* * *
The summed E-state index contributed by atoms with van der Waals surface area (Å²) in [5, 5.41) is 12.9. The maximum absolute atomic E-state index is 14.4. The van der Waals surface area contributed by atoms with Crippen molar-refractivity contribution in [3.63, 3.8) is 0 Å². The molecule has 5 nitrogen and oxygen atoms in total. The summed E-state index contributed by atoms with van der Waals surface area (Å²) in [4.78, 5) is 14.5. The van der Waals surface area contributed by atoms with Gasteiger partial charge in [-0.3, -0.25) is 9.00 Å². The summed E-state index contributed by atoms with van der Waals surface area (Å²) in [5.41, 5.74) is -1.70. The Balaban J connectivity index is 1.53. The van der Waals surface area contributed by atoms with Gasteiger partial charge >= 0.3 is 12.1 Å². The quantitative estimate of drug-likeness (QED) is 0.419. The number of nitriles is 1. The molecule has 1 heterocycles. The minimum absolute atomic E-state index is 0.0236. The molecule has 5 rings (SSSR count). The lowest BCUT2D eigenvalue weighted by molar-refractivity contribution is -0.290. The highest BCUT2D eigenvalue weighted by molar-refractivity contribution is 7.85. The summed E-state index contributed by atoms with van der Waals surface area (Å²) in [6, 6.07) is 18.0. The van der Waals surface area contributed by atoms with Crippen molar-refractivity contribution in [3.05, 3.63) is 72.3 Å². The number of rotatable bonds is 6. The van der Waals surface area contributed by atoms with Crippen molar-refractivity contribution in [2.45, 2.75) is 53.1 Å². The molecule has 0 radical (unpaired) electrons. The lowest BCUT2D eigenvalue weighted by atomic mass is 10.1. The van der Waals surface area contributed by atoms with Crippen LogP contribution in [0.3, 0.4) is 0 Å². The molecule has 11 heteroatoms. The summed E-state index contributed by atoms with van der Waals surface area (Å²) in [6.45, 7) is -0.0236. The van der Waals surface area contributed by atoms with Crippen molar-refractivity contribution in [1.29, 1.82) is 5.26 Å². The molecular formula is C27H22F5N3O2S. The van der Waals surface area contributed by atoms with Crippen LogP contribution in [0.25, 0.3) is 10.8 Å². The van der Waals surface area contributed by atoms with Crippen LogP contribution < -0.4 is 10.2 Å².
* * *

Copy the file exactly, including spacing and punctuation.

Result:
The summed E-state index contributed by atoms with van der Waals surface area (Å²) in [5, 5.41) is 12.9. The maximum absolute atomic E-state index is 14.4. The van der Waals surface area contributed by atoms with Crippen molar-refractivity contribution in [3.63, 3.8) is 0 Å². The molecule has 5 nitrogen and oxygen atoms in total. The summed E-state index contributed by atoms with van der Waals surface area (Å²) in [4.78, 5) is 14.5. The van der Waals surface area contributed by atoms with Gasteiger partial charge in [-0.3, -0.25) is 9.00 Å². The summed E-state index contributed by atoms with van der Waals surface area (Å²) in [5.41, 5.74) is -1.70. The Balaban J connectivity index is 1.53. The van der Waals surface area contributed by atoms with Gasteiger partial charge >= 0.3 is 12.1 Å². The quantitative estimate of drug-likeness (QED) is 0.419. The number of nitriles is 1. The molecule has 1 heterocycles. The minimum absolute atomic E-state index is 0.0236. The molecule has 5 rings (SSSR count). The lowest BCUT2D eigenvalue weighted by molar-refractivity contribution is -0.290. The highest BCUT2D eigenvalue weighted by molar-refractivity contribution is 7.85. The summed E-state index contributed by atoms with van der Waals surface area (Å²) in [6, 6.07) is 18.0. The van der Waals surface area contributed by atoms with Crippen molar-refractivity contribution in [3.05, 3.63) is 72.3 Å². The number of rotatable bonds is 6. The van der Waals surface area contributed by atoms with Crippen molar-refractivity contribution in [2.45, 2.75) is 53.1 Å². The molecule has 0 radical (unpaired) electrons. The lowest BCUT2D eigenvalue weighted by atomic mass is 10.1. The van der Waals surface area contributed by atoms with Crippen LogP contribution in [0.3, 0.4) is 0 Å². The molecule has 11 heteroatoms. The summed E-state index contributed by atoms with van der Waals surface area (Å²) in [6.45, 7) is -0.0236. The van der Waals surface area contributed by atoms with Crippen molar-refractivity contribution in [1.29, 1.82) is 5.26 Å². The molecular formula is C27H22F5N3O2S. The van der Waals surface area contributed by atoms with Crippen LogP contribution in [0.25, 0.3) is 10.8 Å². The van der Waals surface area contributed by atoms with Crippen LogP contribution < -0.4 is 10.2 Å².